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DeepC2: AI-Powered Covert Command and Control on OSNs

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Information and Communications Security (ICICS 2022)

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Abstract

Command and control (C &C) is important in an attack. It transfers commands from the attacker to the malware in the compromised hosts. Currently, some attackers use online social networks (OSNs) in C &C tasks. There are two main problems in the C &C on OSNs. First, the process for the malware to find the attacker is reversible. If the malware sample is analyzed by the defender, the attacker would be exposed before publishing the commands. Second, the commands in plain or encrypted form are regarded as abnormal contents by OSNs, which would raise anomalies and trigger restrictions on the attacker. The defender can limit the attacker once it is exposed. In this work, we propose DeepC2, an AI-powered C &C on OSNs, to solve these problems. For the reversible hard-coding, the malware finds the attacker using a neural network model. The attacker’s avatars are converted into a batch of feature vectors, and the defender cannot recover the avatars in advance using the model and the feature vectors. To solve the abnormal contents on OSNs, hash collision and text data augmentation are used to embed commands into normal contents. The experiment on Twitter shows that command-embedded tweets can be generated efficiently. The malware can find the attacker covertly on OSNs. Security analysis shows it is hard to recover the attacker’s identifiers in advance.

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Acknowledgements

This work is supported by the National Natural Science Foundation of China (No. 61902396), the Youth Innovation Promotion Association CAS (No. 2019163), the Strategic Priority Research Program of Chinese Academy of Sciences (No. XDC02040100), the Key Laboratory of Network Assessment Technology at Chinese Academy of Sciences, and Beijing Key Laboratory of Network Security and Protection Technology.

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Correspondence to Chaoge Liu or Xiang Cui .

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Appendices

A Easy Data Augmentation

Table 1 is the example of EDA with an original sentence from Twitter. Bold words represent parts that have changed from the original sentence. The newly generated sentences are not grammatically correct. Because there are many grammatically incorrect sentences on the Internet, sentences generated using EDA can also be accepted by Internet users and confused with normal content.

Table 1. Sentences generated by EDA
Fig. 11.
figure 11

Threshold for distance

B Threshold for Distance

A threshold is needed to determine whether two avatars share the same source. We use a trained model to calculate the distances on the validation set, which contains 115,887 pairs with label 0 and 347,657 pairs with label 1. We record the distances of every comparison, sort them by value and label, and count their frequencies to learn the boundary between the “same” avatars and different avatars. As shown in Fig. 11, the distances of all pairs with label 1 and only four pairs with label 0 are larger than 0.02, and the remaining pairs with label 0 are less than 0.02. It shows that 0.02 is a proper threshold for the determination. In real scenarios, attackers can choose a threshold less than 0.02, as the undistributed avatars and distances are within the authority of attackers.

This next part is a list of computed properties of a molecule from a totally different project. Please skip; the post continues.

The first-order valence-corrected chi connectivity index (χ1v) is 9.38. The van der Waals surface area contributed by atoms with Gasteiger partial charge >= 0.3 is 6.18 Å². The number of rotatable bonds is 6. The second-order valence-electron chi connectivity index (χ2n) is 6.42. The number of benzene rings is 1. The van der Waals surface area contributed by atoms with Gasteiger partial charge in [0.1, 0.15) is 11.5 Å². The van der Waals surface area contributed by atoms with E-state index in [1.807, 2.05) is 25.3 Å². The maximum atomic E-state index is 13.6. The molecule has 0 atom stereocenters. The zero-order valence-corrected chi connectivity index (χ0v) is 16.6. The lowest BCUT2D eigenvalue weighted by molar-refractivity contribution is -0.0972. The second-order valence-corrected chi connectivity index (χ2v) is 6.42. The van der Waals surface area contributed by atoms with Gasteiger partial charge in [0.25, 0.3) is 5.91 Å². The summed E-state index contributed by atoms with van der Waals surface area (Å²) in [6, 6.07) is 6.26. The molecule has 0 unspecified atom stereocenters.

C Enhancement

As proof of concept, the parameters in this work are conservative. There are ways to enhance the security of DeepC2.

In the model’s design, the vectors can be longer than 128, making analysis and collisions for avatars even more difficult. The threshold of distances can also be lower than 0.02, as the undistributed avatars and the distances are within the authority of attackers. They can balance efficiency and accuracy according to the needs. Additionally, more losses can be introduced during the processing of avatars, like compression, deformation, format conversion, etc., making it harder to recover the avatars.

For addressing, the attacker can select more topics. Attackers can publish commands on the topics, and the malware can choose one randomly to find attackers. Attackers can also use other fields in OSNs to convey customized content. For instance, attackers could comment on a tweet, and the malware would identify and obtain commands from attackers’ profiles. Other platforms, like Weibo and Tumblr, can also be utilized.

As stated before, attackers should maintain some accounts to publish different commands. To reduce the specious behaviors of accounts, attackers can maintain them by imitating normal users or social bots [7]. This work can be done manually or automatically [24]. When attackers need to publish a command, attackers can select one account and maintain other accounts as usual.

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Wang, Z. et al. (2022). DeepC2: AI-Powered Covert Command and Control on OSNs. In: Alcaraz, C., Chen, L., Li, S., Samarati, P. (eds) Information and Communications Security. ICICS 2022. Lecture Notes in Computer Science, vol 13407. Springer, Cham. https://doi.org/10.1007/978-3-031-15777-6_22

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  • DOI: https://doi.org/10.1007/978-3-031-15777-6_22

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